They conclude that suboptimal diets cost around $301 per person per year, for a total of over $50 billion nationally. The team explains that this sum represents 18% of all heart disease, stroke and type 2 diabetes costs in the United States. Costs were highest for those with Medicare ($481/person) and those who were eligible for both Medicare and Medicaid ($536/person).

The consumption of processed meats and low consumption of nuts, seeds, and omega-3 fat foodstuffs (such as seafood) were the highest drivers of CMD risks and additional costs, the team explains.

“We have accumulating evidence […] to support policy changes focused on improving health at a population level. One driver for those changes is identifying the exorbitant economic burden associated with chronic disease caused by our poor diets,” said co-senior author Renata Micha of the Friedman School of Nutrition Science and Policy at Tufts.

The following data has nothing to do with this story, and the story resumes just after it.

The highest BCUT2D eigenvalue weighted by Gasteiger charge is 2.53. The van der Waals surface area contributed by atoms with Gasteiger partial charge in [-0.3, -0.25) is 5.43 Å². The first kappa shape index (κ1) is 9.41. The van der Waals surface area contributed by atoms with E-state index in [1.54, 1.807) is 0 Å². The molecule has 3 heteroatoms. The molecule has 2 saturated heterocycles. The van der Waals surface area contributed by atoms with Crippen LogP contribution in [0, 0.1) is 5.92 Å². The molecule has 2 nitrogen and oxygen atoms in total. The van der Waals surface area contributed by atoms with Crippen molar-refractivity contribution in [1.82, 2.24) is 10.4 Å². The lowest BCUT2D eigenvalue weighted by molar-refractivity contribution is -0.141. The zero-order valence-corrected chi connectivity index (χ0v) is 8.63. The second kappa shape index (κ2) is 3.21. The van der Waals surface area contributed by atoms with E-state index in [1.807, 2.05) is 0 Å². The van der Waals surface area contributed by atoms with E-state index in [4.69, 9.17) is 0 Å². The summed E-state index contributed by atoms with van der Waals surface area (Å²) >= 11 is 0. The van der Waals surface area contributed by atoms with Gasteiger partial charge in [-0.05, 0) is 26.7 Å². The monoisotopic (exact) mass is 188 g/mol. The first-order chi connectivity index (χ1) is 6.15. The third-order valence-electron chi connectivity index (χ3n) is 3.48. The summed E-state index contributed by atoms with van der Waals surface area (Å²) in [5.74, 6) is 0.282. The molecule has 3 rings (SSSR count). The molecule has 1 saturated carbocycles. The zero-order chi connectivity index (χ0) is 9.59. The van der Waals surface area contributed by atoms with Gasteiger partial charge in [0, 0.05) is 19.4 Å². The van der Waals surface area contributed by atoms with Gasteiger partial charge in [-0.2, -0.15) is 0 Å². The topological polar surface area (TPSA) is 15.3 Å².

“This study provides additional evidence that those costs are unacceptable. While individuals can and do make changes, we need innovative new solutions — incorporating policy makers, the agricultural and food industry, healthcare organizations, and advocacy/non-profit organizations — to implement changes to improve the health of all Americans.”

The results of this study may underestimate the total cost of unhealthy diets, the team explains, as it can contribute to other health complications aside from CMDs. Additionally, other factors beyond the 10 used in this study could drive health risks and costs, they add. Finally, the NHANES study relied on self-reported data — participants were asked to recall what they ate in the past 24 hours — which isn’t very reliable.